Let me start by saying how rad Salida is, or as the guy at the outfitters described it “the last undiscovered mountain town.” Its a cool little place that the trail takes you right through. Definitely one of those places that people just end up at and never leave. You go through town, and through Poncha Springs. By this time it was evening and we saw some camp spots next to the little creek along the dirt road. We pitched camp for the night.
Come morning, we found we had a neighbor that came in late and camped in a small site next to ours. He approached me asking about my thoughts on tiny homes (way into them) and we ended up talking for a few hours about his ideas about tiny homes, and a game he invented called “peace ball” and in the end he gave us a “peace plant” which was a little rosemary plant in a soda bottle. Peace plant took quite a beating in our tiny truck though. He did not make it. I think Chelsea wants to write a bit more about Ross in a post about the characters we’ve met along the road. This conversation took up most of the morning and some of the afternoon and I was getting a bit antsy about hitting the trail.
So we moved forward, well….sideways sort of. In our hurry to make it back on the road, we forgot that we had passed the trail by a couple hundred feet to get to this camping spot. If you are following the maps and roll chart, it is sometimes hard to discern certain details, and even confuse turns as what is meant to be on the route. You learn a method of “close enough” when it comes to counting the mileage to get to turns.
That “close enough” turned into a pass called the Otto Mears Toll road. This road was fairly steep and our first actual experience with the Colorado mountain passes. Climbing rocks, shelf roads, and climbing through the different forest types. It was a bit exhilarating and simultaneously stressful for a first timer like me.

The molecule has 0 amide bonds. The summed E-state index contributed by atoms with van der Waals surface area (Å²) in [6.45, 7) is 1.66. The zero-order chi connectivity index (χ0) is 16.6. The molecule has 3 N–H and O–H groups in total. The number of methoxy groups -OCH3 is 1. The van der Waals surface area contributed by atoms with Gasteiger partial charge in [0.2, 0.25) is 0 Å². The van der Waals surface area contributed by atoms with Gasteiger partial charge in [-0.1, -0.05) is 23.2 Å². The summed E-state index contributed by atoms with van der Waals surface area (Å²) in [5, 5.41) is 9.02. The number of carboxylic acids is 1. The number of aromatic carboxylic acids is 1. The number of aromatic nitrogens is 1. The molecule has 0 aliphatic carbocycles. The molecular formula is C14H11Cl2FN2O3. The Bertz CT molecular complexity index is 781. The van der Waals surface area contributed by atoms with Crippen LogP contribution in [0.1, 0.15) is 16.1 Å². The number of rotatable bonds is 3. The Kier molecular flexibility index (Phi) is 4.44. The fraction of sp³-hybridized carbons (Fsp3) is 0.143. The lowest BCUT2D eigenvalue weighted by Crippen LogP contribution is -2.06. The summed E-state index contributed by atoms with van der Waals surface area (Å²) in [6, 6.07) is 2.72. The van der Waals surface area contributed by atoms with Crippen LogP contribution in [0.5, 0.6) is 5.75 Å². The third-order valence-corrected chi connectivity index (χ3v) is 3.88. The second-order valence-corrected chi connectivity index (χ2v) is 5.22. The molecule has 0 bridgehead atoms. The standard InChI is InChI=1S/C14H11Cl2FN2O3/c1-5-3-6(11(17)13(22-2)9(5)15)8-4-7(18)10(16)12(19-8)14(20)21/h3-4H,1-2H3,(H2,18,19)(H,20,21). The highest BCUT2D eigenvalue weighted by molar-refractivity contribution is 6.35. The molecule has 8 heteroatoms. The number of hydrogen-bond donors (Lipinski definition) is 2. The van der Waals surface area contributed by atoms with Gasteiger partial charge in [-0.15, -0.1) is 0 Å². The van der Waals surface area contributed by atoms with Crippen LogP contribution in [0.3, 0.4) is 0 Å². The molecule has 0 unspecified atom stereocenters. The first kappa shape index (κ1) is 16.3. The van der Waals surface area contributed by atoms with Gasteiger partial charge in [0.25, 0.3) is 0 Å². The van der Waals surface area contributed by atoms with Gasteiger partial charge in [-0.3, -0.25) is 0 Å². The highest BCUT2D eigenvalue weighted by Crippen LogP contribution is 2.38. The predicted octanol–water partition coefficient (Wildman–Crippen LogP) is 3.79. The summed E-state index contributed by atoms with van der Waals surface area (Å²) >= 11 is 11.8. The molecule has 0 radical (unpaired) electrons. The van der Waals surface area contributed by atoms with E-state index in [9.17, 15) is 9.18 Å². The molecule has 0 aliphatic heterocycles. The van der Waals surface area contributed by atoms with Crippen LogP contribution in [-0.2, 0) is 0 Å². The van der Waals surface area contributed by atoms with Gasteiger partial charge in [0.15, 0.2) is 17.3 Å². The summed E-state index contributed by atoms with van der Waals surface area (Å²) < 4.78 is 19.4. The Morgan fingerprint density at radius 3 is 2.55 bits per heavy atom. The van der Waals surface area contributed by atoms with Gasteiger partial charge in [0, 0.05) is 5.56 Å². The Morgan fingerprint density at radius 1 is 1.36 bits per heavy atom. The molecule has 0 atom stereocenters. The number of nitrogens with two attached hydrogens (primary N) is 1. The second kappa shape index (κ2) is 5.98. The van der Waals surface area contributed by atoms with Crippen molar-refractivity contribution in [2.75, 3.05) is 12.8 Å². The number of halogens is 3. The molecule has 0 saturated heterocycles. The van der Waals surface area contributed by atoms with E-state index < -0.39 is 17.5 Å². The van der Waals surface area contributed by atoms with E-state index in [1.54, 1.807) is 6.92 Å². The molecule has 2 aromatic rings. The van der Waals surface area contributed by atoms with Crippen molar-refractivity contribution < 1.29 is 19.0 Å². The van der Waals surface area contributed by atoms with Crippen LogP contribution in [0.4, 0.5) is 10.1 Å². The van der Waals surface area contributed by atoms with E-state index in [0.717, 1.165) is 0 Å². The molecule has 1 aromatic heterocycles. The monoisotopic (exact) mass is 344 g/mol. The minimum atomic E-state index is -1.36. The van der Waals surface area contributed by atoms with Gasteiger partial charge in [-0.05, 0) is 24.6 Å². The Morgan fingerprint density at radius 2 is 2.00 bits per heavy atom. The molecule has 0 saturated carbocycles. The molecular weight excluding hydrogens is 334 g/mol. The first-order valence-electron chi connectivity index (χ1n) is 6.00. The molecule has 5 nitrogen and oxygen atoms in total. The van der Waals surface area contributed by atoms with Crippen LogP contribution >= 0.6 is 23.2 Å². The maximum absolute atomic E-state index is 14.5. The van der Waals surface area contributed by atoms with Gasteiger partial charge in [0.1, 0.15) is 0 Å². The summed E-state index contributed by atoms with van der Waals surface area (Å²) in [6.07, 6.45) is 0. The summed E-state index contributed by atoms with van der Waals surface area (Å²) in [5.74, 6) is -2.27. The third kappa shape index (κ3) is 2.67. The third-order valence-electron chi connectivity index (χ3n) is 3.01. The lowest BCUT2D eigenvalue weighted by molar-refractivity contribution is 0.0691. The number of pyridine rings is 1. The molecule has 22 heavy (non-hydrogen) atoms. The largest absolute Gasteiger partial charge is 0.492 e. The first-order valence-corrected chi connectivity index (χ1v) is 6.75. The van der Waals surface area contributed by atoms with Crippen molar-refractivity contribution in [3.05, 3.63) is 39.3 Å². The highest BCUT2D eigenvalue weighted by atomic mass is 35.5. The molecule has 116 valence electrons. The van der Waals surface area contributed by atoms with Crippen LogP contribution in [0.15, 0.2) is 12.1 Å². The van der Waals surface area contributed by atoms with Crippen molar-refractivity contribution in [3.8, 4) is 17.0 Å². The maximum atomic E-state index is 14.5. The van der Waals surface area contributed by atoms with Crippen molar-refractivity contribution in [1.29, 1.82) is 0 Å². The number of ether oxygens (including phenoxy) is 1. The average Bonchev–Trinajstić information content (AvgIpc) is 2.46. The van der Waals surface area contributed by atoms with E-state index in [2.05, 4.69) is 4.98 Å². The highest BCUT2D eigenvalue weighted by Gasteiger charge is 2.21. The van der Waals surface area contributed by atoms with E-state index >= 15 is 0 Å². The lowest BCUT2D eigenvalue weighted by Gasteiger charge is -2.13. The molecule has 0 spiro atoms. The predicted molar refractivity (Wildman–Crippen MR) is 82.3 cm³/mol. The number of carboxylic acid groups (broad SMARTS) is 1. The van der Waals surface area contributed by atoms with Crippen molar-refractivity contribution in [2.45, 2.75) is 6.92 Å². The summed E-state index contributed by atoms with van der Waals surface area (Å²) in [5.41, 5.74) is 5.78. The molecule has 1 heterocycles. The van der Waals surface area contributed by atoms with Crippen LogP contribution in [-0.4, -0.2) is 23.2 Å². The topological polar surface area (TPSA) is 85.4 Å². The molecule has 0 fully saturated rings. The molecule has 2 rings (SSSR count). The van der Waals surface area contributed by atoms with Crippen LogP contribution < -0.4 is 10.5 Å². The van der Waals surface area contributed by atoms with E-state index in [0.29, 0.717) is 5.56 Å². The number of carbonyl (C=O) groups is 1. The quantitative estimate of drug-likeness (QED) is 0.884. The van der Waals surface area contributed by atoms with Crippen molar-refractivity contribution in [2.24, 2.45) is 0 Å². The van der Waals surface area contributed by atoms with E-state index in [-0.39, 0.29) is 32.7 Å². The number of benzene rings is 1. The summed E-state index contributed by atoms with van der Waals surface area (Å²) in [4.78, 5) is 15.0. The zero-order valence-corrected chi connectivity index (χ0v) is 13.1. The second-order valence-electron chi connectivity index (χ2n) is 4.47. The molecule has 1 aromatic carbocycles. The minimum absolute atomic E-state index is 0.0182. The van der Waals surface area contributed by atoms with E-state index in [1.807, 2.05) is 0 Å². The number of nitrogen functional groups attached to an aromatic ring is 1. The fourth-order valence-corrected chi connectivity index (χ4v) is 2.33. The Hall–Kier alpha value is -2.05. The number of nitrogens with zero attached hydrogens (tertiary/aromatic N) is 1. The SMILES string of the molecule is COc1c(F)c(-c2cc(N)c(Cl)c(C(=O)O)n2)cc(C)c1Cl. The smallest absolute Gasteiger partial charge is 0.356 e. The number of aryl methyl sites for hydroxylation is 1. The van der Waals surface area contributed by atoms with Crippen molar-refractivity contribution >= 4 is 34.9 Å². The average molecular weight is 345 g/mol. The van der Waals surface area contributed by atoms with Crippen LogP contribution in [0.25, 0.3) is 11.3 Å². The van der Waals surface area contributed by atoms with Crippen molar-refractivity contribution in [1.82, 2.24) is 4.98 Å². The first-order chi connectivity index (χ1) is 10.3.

We finally reached a shelf road that had a 90 degree turn to continue onward, one problem, there was a truck headed in the opposite direction and the road was what felt like 8 feet at its widest (I don’t like heights). We both stopped and had to talk over the situation and settled on him driving to the outskirts of the thickest part of the road at the turn, and me skirting my way through whats left between him and the solid rock wall on the inside. I would say at this point I am happy to have a tiny truck. Chelsea swore the vehicle was going to topple over the edge a couple of times but I clearly had it under control. I did have to switch into 4wd to get a little more stability and we inched past each other without any further issue, we waved goodbye, honked our horns and moved on. He moved on anyway, thats when I noticed my 4wd had somehow lodged itself into neutral and we were going nowhere fast.
A gust of wind came and blew my hat a hundred feet down the side of a mountain, I had to climb down and get it. That was about enough time for me to cool off enough to figure out the issue and look into fixing it. With the help of the essential library on suzuki samurai that we’ve collected we figured out how to take apart the clutch, it was loaded with gritty sand and dirt and I was able to clean it out and get the clutch working again. WE CAN MOVE! I told Chelsea not to mention what had happened until we were down the mountain, no jinxing it.
Summited the mountain pass, it was over 11000 feet, suck it guy in Salida that told us the engine wouldn’t make it past that elevation. So much worth the work and worry.